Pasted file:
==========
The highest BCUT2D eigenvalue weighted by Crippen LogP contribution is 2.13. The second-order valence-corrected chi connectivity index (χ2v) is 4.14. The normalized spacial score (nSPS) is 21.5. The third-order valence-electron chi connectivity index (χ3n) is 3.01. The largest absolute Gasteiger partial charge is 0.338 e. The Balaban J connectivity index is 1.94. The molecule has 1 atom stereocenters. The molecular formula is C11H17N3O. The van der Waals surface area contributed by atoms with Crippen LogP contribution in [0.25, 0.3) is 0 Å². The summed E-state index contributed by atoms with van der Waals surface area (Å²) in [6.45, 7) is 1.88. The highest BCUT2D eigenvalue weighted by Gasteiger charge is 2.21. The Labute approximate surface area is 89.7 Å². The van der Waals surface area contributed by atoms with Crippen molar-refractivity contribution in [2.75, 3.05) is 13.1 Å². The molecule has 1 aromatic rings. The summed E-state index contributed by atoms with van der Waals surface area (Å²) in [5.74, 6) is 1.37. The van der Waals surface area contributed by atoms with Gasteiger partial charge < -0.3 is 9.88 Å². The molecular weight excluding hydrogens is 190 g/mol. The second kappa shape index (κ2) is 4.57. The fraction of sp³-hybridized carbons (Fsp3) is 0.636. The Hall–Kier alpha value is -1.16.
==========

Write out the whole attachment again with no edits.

The highest BCUT2D eigenvalue weighted by Crippen LogP contribution is 2.13. The second-order valence-corrected chi connectivity index (χ2v) is 4.14. The normalized spacial score (nSPS) is 21.5. The third-order valence-electron chi connectivity index (χ3n) is 3.01. The largest absolute Gasteiger partial charge is 0.338 e. The Balaban J connectivity index is 1.94. The molecule has 1 atom stereocenters. The molecular formula is C11H17N3O. The van der Waals surface area contributed by atoms with Crippen LogP contribution in [0.25, 0.3) is 0 Å². The summed E-state index contributed by atoms with van der Waals surface area (Å²) in [6.45, 7) is 1.88. The highest BCUT2D eigenvalue weighted by Gasteiger charge is 2.21. The Labute approximate surface area is 89.7 Å². The van der Waals surface area contributed by atoms with Crippen molar-refractivity contribution in [2.75, 3.05) is 13.1 Å². The molecule has 1 aromatic rings. The summed E-state index contributed by atoms with van der Waals surface area (Å²) in [5.74, 6) is 1.37. The van der Waals surface area contributed by atoms with Gasteiger partial charge < -0.3 is 9.88 Å². The molecular weight excluding hydrogens is 190 g/mol. The second kappa shape index (κ2) is 4.57. The fraction of sp³-hybridized carbons (Fsp3) is 0.636. The Hall–Kier alpha value is -1.16.